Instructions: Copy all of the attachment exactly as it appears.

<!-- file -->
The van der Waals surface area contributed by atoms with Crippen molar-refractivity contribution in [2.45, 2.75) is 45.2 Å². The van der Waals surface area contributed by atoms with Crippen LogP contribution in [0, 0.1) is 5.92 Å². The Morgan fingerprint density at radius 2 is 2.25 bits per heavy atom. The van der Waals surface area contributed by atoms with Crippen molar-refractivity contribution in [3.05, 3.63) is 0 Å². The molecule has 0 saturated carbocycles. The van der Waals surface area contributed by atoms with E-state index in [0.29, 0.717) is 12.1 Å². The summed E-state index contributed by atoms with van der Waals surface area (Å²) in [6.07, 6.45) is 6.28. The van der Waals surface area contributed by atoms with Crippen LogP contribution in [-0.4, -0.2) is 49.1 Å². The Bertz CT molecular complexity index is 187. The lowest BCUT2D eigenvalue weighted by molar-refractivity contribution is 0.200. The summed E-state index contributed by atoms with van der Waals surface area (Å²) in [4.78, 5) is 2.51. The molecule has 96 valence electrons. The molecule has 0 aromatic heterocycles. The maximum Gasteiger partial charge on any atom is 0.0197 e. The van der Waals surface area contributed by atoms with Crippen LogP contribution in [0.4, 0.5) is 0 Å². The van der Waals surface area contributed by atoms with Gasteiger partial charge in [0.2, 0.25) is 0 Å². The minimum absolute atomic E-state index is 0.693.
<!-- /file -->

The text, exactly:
The van der Waals surface area contributed by atoms with Crippen molar-refractivity contribution in [2.45, 2.75) is 45.2 Å². The van der Waals surface area contributed by atoms with Crippen LogP contribution in [0, 0.1) is 5.92 Å². The Morgan fingerprint density at radius 2 is 2.25 bits per heavy atom. The van der Waals surface area contributed by atoms with Crippen molar-refractivity contribution in [3.05, 3.63) is 0 Å². The molecule has 0 saturated carbocycles. The van der Waals surface area contributed by atoms with E-state index in [0.29, 0.717) is 12.1 Å². The summed E-state index contributed by atoms with van der Waals surface area (Å²) in [6.07, 6.45) is 6.28. The van der Waals surface area contributed by atoms with Crippen LogP contribution in [-0.4, -0.2) is 49.1 Å². The Bertz CT molecular complexity index is 187. The lowest BCUT2D eigenvalue weighted by molar-refractivity contribution is 0.200. The summed E-state index contributed by atoms with van der Waals surface area (Å²) in [4.78, 5) is 2.51. The molecule has 96 valence electrons. The molecule has 0 aromatic heterocycles. The maximum Gasteiger partial charge on any atom is 0.0197 e. The van der Waals surface area contributed by atoms with Crippen LogP contribution in [0.4, 0.5) is 0 Å². The van der Waals surface area contributed by atoms with Gasteiger partial charge in [0.2, 0.25) is 0 Å². The minimum absolute atomic E-state index is 0.693.